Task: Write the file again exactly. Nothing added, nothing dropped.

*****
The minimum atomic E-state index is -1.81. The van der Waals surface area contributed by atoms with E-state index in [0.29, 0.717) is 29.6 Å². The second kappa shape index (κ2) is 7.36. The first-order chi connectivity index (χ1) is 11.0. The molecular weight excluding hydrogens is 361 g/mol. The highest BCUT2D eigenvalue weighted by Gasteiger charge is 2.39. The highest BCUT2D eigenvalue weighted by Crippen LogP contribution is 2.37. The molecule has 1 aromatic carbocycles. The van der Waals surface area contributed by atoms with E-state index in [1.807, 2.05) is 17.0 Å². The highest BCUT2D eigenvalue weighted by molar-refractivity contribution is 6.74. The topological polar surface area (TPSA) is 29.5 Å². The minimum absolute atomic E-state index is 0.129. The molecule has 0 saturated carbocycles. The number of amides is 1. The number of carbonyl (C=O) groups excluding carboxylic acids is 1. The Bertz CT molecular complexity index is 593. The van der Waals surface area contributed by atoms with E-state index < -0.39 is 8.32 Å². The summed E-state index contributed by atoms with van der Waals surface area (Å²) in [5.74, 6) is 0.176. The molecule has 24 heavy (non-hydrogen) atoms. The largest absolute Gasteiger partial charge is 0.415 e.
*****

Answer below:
The minimum atomic E-state index is -1.81. The van der Waals surface area contributed by atoms with E-state index in [0.29, 0.717) is 29.6 Å². The second kappa shape index (κ2) is 7.36. The first-order chi connectivity index (χ1) is 11.0. The molecular weight excluding hydrogens is 361 g/mol. The highest BCUT2D eigenvalue weighted by Gasteiger charge is 2.39. The highest BCUT2D eigenvalue weighted by Crippen LogP contribution is 2.37. The molecule has 1 aromatic carbocycles. The van der Waals surface area contributed by atoms with E-state index in [1.807, 2.05) is 17.0 Å². The highest BCUT2D eigenvalue weighted by molar-refractivity contribution is 6.74. The topological polar surface area (TPSA) is 29.5 Å². The minimum absolute atomic E-state index is 0.129. The molecule has 0 saturated carbocycles. The number of amides is 1. The number of carbonyl (C=O) groups excluding carboxylic acids is 1. The Bertz CT molecular complexity index is 593. The van der Waals surface area contributed by atoms with E-state index < -0.39 is 8.32 Å². The summed E-state index contributed by atoms with van der Waals surface area (Å²) in [5.74, 6) is 0.176. The molecule has 24 heavy (non-hydrogen) atoms. The largest absolute Gasteiger partial charge is 0.415 e.